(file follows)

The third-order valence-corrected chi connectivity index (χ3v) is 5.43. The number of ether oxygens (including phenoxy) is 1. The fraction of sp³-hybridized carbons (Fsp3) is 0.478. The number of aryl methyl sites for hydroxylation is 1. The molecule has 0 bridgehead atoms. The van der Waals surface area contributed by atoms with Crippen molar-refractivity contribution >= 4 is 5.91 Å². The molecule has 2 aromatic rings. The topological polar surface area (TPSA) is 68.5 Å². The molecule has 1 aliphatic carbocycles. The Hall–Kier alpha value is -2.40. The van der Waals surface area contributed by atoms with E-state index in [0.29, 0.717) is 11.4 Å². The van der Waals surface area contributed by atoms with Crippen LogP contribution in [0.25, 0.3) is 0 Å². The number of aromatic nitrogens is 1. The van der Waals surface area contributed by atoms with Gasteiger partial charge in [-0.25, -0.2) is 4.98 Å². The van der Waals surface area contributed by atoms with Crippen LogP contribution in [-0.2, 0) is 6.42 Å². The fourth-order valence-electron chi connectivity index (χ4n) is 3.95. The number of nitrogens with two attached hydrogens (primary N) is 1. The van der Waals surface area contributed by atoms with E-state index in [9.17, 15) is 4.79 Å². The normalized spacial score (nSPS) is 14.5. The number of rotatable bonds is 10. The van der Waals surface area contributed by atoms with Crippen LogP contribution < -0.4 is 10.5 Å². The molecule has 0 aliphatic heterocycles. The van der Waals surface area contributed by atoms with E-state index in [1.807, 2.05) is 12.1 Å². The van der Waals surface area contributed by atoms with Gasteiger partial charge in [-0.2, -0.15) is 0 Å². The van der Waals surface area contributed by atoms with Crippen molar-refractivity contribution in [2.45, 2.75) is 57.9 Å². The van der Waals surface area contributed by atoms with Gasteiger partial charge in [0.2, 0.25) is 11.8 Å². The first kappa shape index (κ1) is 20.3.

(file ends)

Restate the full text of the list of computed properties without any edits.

The third-order valence-corrected chi connectivity index (χ3v) is 5.43. The number of ether oxygens (including phenoxy) is 1. The fraction of sp³-hybridized carbons (Fsp3) is 0.478. The number of aryl methyl sites for hydroxylation is 1. The molecule has 0 bridgehead atoms. The van der Waals surface area contributed by atoms with Crippen molar-refractivity contribution >= 4 is 5.91 Å². The molecule has 2 aromatic rings. The topological polar surface area (TPSA) is 68.5 Å². The molecule has 1 aliphatic carbocycles. The Hall–Kier alpha value is -2.40. The van der Waals surface area contributed by atoms with E-state index in [0.29, 0.717) is 11.4 Å². The van der Waals surface area contributed by atoms with Crippen LogP contribution in [0.25, 0.3) is 0 Å². The number of aromatic nitrogens is 1. The van der Waals surface area contributed by atoms with Gasteiger partial charge in [-0.25, -0.2) is 4.98 Å². The van der Waals surface area contributed by atoms with Crippen LogP contribution in [-0.2, 0) is 6.42 Å². The fourth-order valence-electron chi connectivity index (χ4n) is 3.95. The number of nitrogens with two attached hydrogens (primary N) is 1. The van der Waals surface area contributed by atoms with E-state index in [9.17, 15) is 4.79 Å². The normalized spacial score (nSPS) is 14.5. The number of rotatable bonds is 10. The van der Waals surface area contributed by atoms with Crippen LogP contribution < -0.4 is 10.5 Å². The molecule has 0 aliphatic heterocycles. The van der Waals surface area contributed by atoms with E-state index in [1.807, 2.05) is 12.1 Å². The van der Waals surface area contributed by atoms with Gasteiger partial charge in [-0.2, -0.15) is 0 Å². The van der Waals surface area contributed by atoms with Crippen molar-refractivity contribution in [2.45, 2.75) is 57.9 Å². The van der Waals surface area contributed by atoms with Gasteiger partial charge in [0.2, 0.25) is 11.8 Å². The first kappa shape index (κ1) is 20.3.